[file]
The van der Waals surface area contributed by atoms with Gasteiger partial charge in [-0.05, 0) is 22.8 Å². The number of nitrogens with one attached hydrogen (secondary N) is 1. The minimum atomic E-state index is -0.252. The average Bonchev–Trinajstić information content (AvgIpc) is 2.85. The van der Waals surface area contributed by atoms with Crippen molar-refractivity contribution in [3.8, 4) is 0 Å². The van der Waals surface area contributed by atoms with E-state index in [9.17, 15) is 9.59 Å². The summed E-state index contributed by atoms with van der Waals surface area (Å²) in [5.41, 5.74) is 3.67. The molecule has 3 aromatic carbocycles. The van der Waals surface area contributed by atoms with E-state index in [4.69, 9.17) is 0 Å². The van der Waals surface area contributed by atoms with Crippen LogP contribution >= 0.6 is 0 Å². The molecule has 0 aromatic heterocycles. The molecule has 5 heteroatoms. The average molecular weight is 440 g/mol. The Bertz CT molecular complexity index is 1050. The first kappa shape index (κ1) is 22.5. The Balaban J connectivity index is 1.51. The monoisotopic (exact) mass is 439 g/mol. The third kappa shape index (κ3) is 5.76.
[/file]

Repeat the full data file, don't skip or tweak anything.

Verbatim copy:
The van der Waals surface area contributed by atoms with Gasteiger partial charge in [-0.05, 0) is 22.8 Å². The number of nitrogens with one attached hydrogen (secondary N) is 1. The minimum atomic E-state index is -0.252. The average Bonchev–Trinajstić information content (AvgIpc) is 2.85. The van der Waals surface area contributed by atoms with Crippen molar-refractivity contribution in [3.8, 4) is 0 Å². The van der Waals surface area contributed by atoms with E-state index in [9.17, 15) is 9.59 Å². The summed E-state index contributed by atoms with van der Waals surface area (Å²) in [5.41, 5.74) is 3.67. The molecule has 3 aromatic carbocycles. The van der Waals surface area contributed by atoms with E-state index in [4.69, 9.17) is 0 Å². The van der Waals surface area contributed by atoms with Crippen LogP contribution >= 0.6 is 0 Å². The molecule has 0 aromatic heterocycles. The molecule has 5 heteroatoms. The average molecular weight is 440 g/mol. The Bertz CT molecular complexity index is 1050. The first kappa shape index (κ1) is 22.5. The Balaban J connectivity index is 1.51. The monoisotopic (exact) mass is 439 g/mol. The third kappa shape index (κ3) is 5.76.